If you suffer badly from nerves, the Zen concept of No-Self as an approach to the problem can prove to be helpful - "There is no teller... only the tale." In this way you disappear for yourself as well as for the listeners. And if you have disappeared then there is no one to be nervous for.

An alternative approach is to make use of a Talking Stick (an American Indian tradition) which you pick up when you tell and hand to others when they tell. It helps to connect you to those legions over the centuries who have told stories and to remind you that you that you have an ancient responsibility to both audience and story. This carries you well beyond the awareness of nervousness. The nervousness is still there but now it is harnessed to bringing out the life in that story. The idea is to make your focus the responsibility to your audience and your story rather than focusing on yourself. Let go of yourself and think about the people you are telling the story to. Pay attention to them and you won't be thinking of yourself and you won't be nervous.

Guided visualisation can also be an effective tool. Sitting in some quiet place, imagine as clearly as possible that you are preparing to perform - employing all your senses - the sights, sounds, smells, and feelings associated with these pre-performance moments. Be as specific and detailed in your imaging as possible. When you have placed yourself as fully as possible into the pre-performance context, imagine yourself feeling completely confident--fearless. Imagine how great it would be to feel that way, rather than scared. Then continue on with the imagined performance: you present your material--solidly, and with confidence. Imagine the smoothness and grace with which you will make your presentation. Imagine your heart keeping a steady pace instead of racing. Imagine your breath deep and full, not shallow and shaky. In other words, paint an accurate and detailed mental image of every step of the process - the way you've experienced it so many times before - but with a successful outcome. Once you have experienced success in non-ordinary reality in this way, it becomes that much easier to achieve in this reality

Slowing down your breathing can help to control nervousness too. If you must focus on yourself, then focus on your breath. Breathing is the most important thing for life. If you are nervous, if you are scared, or feel anyway you don't want to feel, then think about your breath and control it. Deep breaths - in through your nose - out through your mouth. Once you have your breath under control, you can do anything.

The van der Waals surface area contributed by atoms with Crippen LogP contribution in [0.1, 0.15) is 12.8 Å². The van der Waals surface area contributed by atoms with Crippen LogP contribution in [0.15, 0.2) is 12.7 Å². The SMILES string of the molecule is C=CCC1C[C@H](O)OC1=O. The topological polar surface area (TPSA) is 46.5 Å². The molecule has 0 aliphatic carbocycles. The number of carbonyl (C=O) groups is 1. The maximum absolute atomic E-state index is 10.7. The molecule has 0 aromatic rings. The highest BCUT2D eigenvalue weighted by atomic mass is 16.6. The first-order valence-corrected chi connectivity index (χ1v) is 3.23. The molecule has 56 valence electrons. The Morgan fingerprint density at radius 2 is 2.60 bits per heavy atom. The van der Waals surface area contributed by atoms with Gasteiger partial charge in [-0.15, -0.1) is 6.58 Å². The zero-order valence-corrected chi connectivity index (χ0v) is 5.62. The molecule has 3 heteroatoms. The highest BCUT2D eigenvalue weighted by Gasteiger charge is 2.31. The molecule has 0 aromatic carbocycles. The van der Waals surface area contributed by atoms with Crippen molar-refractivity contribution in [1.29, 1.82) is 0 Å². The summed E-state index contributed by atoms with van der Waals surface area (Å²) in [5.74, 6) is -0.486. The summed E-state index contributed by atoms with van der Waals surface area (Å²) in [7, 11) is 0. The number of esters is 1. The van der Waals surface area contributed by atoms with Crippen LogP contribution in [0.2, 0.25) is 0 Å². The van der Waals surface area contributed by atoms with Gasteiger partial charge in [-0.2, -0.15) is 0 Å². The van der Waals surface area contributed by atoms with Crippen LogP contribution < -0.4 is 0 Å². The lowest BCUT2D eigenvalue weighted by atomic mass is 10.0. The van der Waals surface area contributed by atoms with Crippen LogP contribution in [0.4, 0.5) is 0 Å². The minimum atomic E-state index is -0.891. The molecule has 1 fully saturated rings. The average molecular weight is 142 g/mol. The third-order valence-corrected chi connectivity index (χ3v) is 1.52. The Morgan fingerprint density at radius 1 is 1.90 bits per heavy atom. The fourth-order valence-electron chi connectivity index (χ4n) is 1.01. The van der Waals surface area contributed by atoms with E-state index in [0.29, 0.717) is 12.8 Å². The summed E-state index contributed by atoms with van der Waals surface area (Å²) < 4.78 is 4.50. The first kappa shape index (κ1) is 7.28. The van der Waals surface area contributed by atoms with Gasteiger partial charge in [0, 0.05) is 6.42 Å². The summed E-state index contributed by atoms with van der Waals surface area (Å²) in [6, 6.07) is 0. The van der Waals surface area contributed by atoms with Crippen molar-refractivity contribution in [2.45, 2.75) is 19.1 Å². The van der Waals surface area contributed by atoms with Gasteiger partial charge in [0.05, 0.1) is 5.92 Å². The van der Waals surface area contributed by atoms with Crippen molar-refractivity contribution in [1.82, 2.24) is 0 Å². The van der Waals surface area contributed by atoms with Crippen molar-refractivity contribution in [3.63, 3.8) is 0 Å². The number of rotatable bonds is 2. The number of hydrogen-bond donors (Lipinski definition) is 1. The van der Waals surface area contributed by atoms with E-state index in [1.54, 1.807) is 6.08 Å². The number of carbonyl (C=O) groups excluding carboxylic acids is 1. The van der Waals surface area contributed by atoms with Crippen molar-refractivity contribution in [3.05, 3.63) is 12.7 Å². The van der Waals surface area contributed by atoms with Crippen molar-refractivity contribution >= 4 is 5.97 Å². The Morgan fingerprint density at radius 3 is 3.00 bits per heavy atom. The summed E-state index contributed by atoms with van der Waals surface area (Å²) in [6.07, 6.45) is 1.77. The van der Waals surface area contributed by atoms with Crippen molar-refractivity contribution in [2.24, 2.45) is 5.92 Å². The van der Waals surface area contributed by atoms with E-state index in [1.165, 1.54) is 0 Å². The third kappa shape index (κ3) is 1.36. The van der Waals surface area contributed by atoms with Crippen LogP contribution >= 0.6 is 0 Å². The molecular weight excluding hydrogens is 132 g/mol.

One way to practise storytelling with others is to pick a partner and sit facing each other, close enough to have your knees touching. Have other partners on either side of you so you are in two long lines all up close against each other, and all facing your respective partners. One person in each pair starts the story and after thirty seconds to a minute say, 'and', and then 'throw' the story to the person opposite to continue. That person makes up the next short segment, says 'and' and then passes the story back to the first person again. The story unfolds by being passed backwards and forwards this way between the same two partners.

Before everyone starts they are told that the story that is to unfold between each pair is to be about a journey. Two people who a very fond of each other go their separate ways and on their respective journeys. Many things happen during the course of their journeys that stretch their resourcefulness and help them grow in wisdom. Then circumstances happen such that they find each other again and share the experiences they had along the way.

This article is taken from the book COPING WITH CONFLICT: Wisdom tales, for teachers, trainers and therapists.


Michael Berman is currently a research student at the University of Wales, Lampeter, and working part-time as a teacher at Oxford House College in London. Publications include A Multiple Intelligences Road to an ELT Classroom and The Power of Metaphor for Crown House Publishing and The Shaman and the Storyteller for Superscript. Michael has been involved in TESOL for over thirty years and has given presentations at Conferences in Austria, Azerbaijan, Croatia, the Czech Republic, Cyprus, Finland, France, Georgia, Germany, Ireland, Italy, Poland, Romania, Russia, Slovenia, Spain, Turkey, and the Ukraine.